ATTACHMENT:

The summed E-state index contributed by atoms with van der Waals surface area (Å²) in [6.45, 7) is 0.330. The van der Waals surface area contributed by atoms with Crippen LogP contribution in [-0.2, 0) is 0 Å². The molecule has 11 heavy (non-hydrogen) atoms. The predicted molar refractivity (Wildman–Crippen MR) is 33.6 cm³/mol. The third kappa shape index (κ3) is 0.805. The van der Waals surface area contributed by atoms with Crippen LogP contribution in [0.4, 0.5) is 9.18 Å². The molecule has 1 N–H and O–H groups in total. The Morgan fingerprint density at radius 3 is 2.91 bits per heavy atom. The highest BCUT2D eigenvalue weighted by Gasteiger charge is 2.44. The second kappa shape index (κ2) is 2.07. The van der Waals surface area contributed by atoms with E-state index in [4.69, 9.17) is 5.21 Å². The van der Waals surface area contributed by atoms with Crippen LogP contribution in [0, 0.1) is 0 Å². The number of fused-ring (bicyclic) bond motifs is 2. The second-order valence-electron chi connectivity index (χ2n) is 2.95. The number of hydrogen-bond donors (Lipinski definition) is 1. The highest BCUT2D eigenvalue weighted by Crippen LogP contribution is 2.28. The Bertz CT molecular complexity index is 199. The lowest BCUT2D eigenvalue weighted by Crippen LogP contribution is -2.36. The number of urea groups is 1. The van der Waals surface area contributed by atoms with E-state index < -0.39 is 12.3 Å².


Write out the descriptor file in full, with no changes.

The summed E-state index contributed by atoms with van der Waals surface area (Å²) in [6.45, 7) is 0.330. The van der Waals surface area contributed by atoms with Crippen LogP contribution in [-0.2, 0) is 0 Å². The molecule has 11 heavy (non-hydrogen) atoms. The predicted molar refractivity (Wildman–Crippen MR) is 33.6 cm³/mol. The third kappa shape index (κ3) is 0.805. The van der Waals surface area contributed by atoms with Crippen LogP contribution in [0.4, 0.5) is 9.18 Å². The molecule has 1 N–H and O–H groups in total. The Morgan fingerprint density at radius 3 is 2.91 bits per heavy atom. The highest BCUT2D eigenvalue weighted by Gasteiger charge is 2.44. The second kappa shape index (κ2) is 2.07. The van der Waals surface area contributed by atoms with E-state index in [4.69, 9.17) is 5.21 Å². The van der Waals surface area contributed by atoms with Crippen LogP contribution in [0, 0.1) is 0 Å². The number of fused-ring (bicyclic) bond motifs is 2. The second-order valence-electron chi connectivity index (χ2n) is 2.95. The number of hydrogen-bond donors (Lipinski definition) is 1. The highest BCUT2D eigenvalue weighted by Crippen LogP contribution is 2.28. The Bertz CT molecular complexity index is 199. The lowest BCUT2D eigenvalue weighted by Crippen LogP contribution is -2.36. The number of urea groups is 1. The van der Waals surface area contributed by atoms with E-state index < -0.39 is 12.3 Å².